~Teresa

Posted in Autism, Down syndrome, Fun Side of Nick, Recreation/Leisure and Special Needs

Blog #107~Dolphins and My Son with Special Needs

 

Blog #107~Dolphins and My Son with Special Needs

There is something about dolphins and Nick. The first time I noticed his fascination was on a field trip to the Shedd Aquarium when he was 6 years old. As the dolphins sprung out of the water he got so excited! The look on his face was sheer delight. I’d never seen him so joyful and mesmerized all at once.

Dolphin show

A few years later, at SeaWorld in San Antonio, my sister witness Nick’s joy.  Laura literally cried seeing Nick’s face light up.  He is so drawn to the dolphins and beluga whales.  Nick has Down syndrome and autism.  His speech is limited.  But no words were needed.  The look on his face said it all.  I knew that I had to find a way for him to get up close with dolphins as they seemed to be able to connect to Nick.

A few years ago we took a vacation down in the Florida Keys.  This was a perfect opportunity to find a program where Nick could get in the water with the dolphins.  There are many dolphin encounters in that area but I decided on a more personal experience at Hawk’s Cay Resort“The Dolphin Connection” provided this with small groups of 4 or 5 participants. I spoke with the head trainer to discuss our son and his special needs. She assured me they were very experienced with handling such. I created a social story filled with icons to support Nick in understanding the schedule of events. It was a beautiful day with the warm sun cascading over the aqua waters of the Keys.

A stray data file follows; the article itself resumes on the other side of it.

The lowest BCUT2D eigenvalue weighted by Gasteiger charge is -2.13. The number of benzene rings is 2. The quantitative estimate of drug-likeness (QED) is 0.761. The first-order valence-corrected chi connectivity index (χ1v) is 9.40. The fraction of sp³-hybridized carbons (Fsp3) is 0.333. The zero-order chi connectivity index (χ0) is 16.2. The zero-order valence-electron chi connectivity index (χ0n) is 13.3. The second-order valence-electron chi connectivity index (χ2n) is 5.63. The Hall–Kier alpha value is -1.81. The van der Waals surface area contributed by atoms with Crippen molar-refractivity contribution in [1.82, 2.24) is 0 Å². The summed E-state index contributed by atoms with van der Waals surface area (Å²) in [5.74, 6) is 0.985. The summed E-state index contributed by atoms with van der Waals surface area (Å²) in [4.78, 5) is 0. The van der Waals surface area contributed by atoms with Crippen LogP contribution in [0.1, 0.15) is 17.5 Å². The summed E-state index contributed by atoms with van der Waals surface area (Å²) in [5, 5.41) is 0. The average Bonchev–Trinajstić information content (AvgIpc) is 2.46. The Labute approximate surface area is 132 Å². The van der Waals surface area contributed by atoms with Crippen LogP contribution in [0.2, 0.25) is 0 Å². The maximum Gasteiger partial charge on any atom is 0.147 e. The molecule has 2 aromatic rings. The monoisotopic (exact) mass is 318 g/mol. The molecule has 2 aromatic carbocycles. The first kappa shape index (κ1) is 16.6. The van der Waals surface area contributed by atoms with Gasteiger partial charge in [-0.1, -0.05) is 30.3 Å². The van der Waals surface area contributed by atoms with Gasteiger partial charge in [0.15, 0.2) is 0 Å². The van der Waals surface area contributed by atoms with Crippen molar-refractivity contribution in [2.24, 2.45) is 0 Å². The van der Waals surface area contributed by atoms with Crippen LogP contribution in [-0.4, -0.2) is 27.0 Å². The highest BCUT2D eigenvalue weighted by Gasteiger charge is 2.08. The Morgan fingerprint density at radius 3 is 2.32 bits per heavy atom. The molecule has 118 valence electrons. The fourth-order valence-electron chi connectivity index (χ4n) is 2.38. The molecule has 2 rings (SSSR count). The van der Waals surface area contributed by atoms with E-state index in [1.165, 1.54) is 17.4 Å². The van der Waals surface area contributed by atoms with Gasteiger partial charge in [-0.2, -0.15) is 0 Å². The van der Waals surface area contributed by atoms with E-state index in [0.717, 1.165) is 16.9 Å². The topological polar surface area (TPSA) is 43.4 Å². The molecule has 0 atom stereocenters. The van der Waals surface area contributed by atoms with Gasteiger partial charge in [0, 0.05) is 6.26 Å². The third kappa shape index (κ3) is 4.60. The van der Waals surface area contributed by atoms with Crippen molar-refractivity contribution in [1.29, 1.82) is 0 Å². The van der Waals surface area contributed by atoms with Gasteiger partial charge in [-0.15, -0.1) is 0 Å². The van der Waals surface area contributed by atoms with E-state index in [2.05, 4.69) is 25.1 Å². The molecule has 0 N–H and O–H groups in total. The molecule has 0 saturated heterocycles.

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The first part consisted of a brief classroom instruction to go over rules and education on dolphins. Nick along with his Dad, brother and cousins were so excited to squeeze into wet suits and get down to the docks.  The experience was very hands-on where each participant individually got to touch, feed, hug and even kiss these amazing mammals.  Nick was completely engrossed. As the trainer had the dolphin roll over Nick quickly bent down to give the dolphin a “raspberry” on its belly.  The trainer remarked, “Well, THAT’S a first”.  Leave it to Nick,  I have a feeling that trainer will never forget him!

raspberry

The final portion of the dolphin encounter included interaction using hand signals. This was a huge splash as they were able to gesture and the dolphin would clap, twirl around, move backwards, and jump high in the air.  As I stood behind the camera filming, I was deeply moved.  This day was such a beautiful gift and the photo tells the story that Nick indeed was connected and absorbed in this moment.

Nick and his Dad……

Nick Kiss

Nick still likes to watch the video footage from that day. Two of his favorite movies are Flipper and A Dolphin Tale. I have to think that this unique experience will forever be one of the best things we have done for our son and together as a family.

Nick’s brother, Hank and  his cousin Anna….

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When you have a child with special needs and limited speech it can be extremely challenging to know what they are thinking, feeling and what they truly love.  I had a hunch that this experience would be a slam dunk.  Indeed, it was and then some.  My heart is warm in knowing that we could give this to him.   That’s what is in my noggin this week. 🙂

~Teresa